Run — Don’t Walk — Away From Disney Stock

DIS stock - Run — Don’t Walk — Away From Disney Stock

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It’s a terrible time to own The Walt Disney Company (NYSE:DIS) stock, and that’s understating the situation. The luster has faded from the company’s Disney+ streaming service and investors are finally realizing the truth of what I’ve been saying for years: Disney+ is a money-losing business that faces incredibly intense competition.

The streaming channel is finally being seen as the liability it is instead of a life saver for DIS stock. Meanwhile, the company’s largest business is cable TV, which continues to rapidly lose subscribers.

Making matters worse, Disney has — probably unnecessarily — become deeply embroiled in a hugely controversial political and cultural debate in the U.S. As a result, the firm has likely alienated millions of its core customers: American parents. Not only that, but as a result of this controversy, Disney will, in all likelihood, face major financial and legal headaches for the foreseeable future.

As a result of these points, I urge all investors to sell DIS stock.

No More “Emperor’s New Clothes” for DIS Stock

It took bad results from Netflix (NASDAQ:NFLX) and a giant stock correction, but the Street is finally seeing that Disney+ is the opposite of a highly valuable asset for the company. In fact, the unit has historically lost a great deal of money.

Apparently, the company no longer provides the operating income of its Direct-to-Consumer unit, which is dominated by Disney+. But indicating that the streaming channel is still weighing on the company’s bottom line, the operating income of its Media and Entertainment Distribution unit sank to just $808 million in fiscal first quarter, down 44% from the $1.45 billion that it generated during the same period a year earlier.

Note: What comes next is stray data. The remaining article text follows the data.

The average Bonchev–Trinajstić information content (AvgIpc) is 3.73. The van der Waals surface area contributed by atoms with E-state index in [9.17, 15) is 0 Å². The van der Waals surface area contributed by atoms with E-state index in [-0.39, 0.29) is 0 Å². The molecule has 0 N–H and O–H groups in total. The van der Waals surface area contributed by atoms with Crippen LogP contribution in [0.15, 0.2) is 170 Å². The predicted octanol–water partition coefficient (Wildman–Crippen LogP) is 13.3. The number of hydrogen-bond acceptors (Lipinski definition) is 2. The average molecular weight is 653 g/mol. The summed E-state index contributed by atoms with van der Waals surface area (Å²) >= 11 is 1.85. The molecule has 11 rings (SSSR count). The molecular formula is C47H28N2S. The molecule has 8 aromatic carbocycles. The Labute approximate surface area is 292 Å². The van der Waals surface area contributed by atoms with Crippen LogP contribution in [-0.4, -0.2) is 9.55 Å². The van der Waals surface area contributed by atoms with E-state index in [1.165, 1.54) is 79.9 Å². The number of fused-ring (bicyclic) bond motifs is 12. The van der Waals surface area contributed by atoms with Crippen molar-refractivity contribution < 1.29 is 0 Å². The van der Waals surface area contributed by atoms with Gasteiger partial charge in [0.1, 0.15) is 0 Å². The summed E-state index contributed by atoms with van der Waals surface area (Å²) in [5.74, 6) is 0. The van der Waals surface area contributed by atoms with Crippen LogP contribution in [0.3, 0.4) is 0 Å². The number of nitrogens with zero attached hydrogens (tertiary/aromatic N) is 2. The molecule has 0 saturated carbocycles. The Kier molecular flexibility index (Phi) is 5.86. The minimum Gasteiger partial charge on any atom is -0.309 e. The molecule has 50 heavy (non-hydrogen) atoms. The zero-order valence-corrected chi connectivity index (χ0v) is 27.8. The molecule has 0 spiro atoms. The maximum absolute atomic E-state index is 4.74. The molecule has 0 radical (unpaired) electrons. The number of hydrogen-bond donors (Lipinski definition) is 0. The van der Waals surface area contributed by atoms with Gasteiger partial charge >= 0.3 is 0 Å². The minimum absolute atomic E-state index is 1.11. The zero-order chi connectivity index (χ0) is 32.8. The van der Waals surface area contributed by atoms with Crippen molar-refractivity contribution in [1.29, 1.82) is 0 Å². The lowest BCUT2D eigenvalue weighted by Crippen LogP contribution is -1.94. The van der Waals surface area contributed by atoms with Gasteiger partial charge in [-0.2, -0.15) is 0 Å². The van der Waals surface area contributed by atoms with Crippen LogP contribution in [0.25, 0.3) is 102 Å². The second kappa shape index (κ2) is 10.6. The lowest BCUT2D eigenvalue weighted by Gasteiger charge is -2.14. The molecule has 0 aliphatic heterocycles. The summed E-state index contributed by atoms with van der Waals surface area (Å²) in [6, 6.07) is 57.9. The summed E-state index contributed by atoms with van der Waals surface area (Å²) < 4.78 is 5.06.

Additionally, as Netflix’s results showed, the streaming-channel business has become highly competitive.

Florida Controversy

The Florida Parental Rights in Education Bill prohibits all “classroom instruction” related to “sexual orientation or gender identity” of children who are in kindergarten to third grade. Whether that is a good thing or a bad thing is far beyond my purview and expertise.

But without a doubt, the law is very controversial. Multiple polls suggest that a majority of Americans support the legislation. Indeed, according to one poll cited by The Wall Street Journal, “Democratic voters […] support the law 55% to 29%.” Moreover, 67% of parents back the law.

So, for a company whose main customer base is parents of young children, to fight tooth-and-nail against the legislation is unwise. Apparently, Disney Chief Executive Officer Bob Chapek decided to take the position due to pressure from Disney’s employees.

Now, the conglomerate has apparently lost its special tax and legal status in Florida. As a result, it’s likely to pay significantly higher taxes, have much less control over the fate of its parks and other assets in the Orlando area and be involved in a legal battle that could distract a number of the company’s top executives.

Given all of Disney’s problems, it’s clearly best for all investors to sell DIS stock.

On the date of publication, Larry Ramer did not have (either directly or indirectly) any positions in the securities mentioned in this article. 

Larry Ramer has conducted research and written articles on U.S. stocks for 15 years. He has been employed by The Fly and Israel’s largest business newspaper, Globes. Larry began writing columns for InvestorPlace in 2015. Among his highly successful, contrarian picks have been PLUG, XOM and solar stocks. You can reach him on Stocktwits at @larryramer.

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